The president of University of Chile’s student federation, Camila Vallejo, was placed under police protection after receiving threats through Twitter from a high-ranking culture ministry official, La Tercera reported Wednesday.

The court ordered authorities to protect Vallejo, who used social media to mobilize huge marches for education reform.

Reinaldo Vallejo, father of the student protester, said the courts decision means his family can be in peace until things get back to normal.

The court is taking measures to prosecute the official who sent the message, authorities said.

Thousands of Chilean students and teachers started demonstrations in April for education reform against privatization and for more government investment in public education.

Serbia And Germany At Odds Over Kosovo

BELGRADE, Serbia, Aug. 24 (UPI) — Serbia’s foreign minister said his country has failed to reach common ground with Germany regarding Kosovo.

Vuk Jeremic made the comment following German Chancellor Angela Merkel’s visit to Belgrade, Serbia’s B92 reported Wednesday.

Merkel told Serbia it must renew negotiations with Pristina, allow the European Union mission to operate in the entire territory of Kosovo, and abolish parallel institutions in the north.

Serbian Ambassador to Germany Ivo Viskovic said he has reminded Berlin officials they are asking Serbia to establish relations with Kosovo in just two years when it took 20 years for East and West Germany to recognize each other.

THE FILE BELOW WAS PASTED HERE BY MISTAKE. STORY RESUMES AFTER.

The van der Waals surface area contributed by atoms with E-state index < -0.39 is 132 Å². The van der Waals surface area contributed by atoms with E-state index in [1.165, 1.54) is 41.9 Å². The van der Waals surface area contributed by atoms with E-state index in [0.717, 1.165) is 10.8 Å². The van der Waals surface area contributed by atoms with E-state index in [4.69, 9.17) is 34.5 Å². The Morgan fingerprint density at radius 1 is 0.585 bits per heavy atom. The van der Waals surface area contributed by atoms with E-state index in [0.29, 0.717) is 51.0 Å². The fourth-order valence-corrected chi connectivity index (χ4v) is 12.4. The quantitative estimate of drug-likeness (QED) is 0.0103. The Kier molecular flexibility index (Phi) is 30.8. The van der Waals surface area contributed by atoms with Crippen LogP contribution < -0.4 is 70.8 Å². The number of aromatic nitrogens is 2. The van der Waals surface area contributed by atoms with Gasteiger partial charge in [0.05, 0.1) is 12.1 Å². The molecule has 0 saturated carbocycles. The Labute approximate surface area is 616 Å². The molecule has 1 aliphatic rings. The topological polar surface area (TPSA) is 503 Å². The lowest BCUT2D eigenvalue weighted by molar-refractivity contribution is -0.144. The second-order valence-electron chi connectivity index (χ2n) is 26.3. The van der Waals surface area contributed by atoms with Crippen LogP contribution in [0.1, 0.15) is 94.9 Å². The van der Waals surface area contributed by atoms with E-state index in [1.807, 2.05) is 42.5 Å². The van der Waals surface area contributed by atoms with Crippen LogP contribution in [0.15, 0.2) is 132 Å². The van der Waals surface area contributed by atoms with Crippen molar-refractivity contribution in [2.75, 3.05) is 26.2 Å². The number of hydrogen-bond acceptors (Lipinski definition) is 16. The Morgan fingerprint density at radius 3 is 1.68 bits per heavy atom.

Political science Professor Predrag Simic said Merkel apparently delivered the EU’s unofficial stance on Kosovo.

“Merkel’s statements are a clear sign that Europe expects [U.N. Envoy Martti] Ahtisaari’s plan to be implemented in Kosovo and that Serbia is now facing a dilemma — to continue the policy of not recognizing Kosovo or chance the policy if we want to join the European Union,” Simic said.

Nancy Reagan Uninjured After Fall

SIMI VALLEY, Calif., Aug. 24 (UPI) — Former first lady Nancy Reagan was not hurt after she tripped and fell during an event at the Ronald Reagan Library in Simi Valley, Calif., a spokeswoman said.

Reagan was being escorted to her seat and appeared to have lost her balance and fell, KNBC-TV, Los Angeles, reported Tuesday.

Sen. Marco Rubio, R-Fla., and others helped Reagan, 90, regain her balance and took her to her seat, witnesses said.

Reagan Library spokeswoman Melissa Giller told KNBC Reagan stayed at the event and wasn’t injured. She said the former first lady apparently tripped on a post used for crowd control.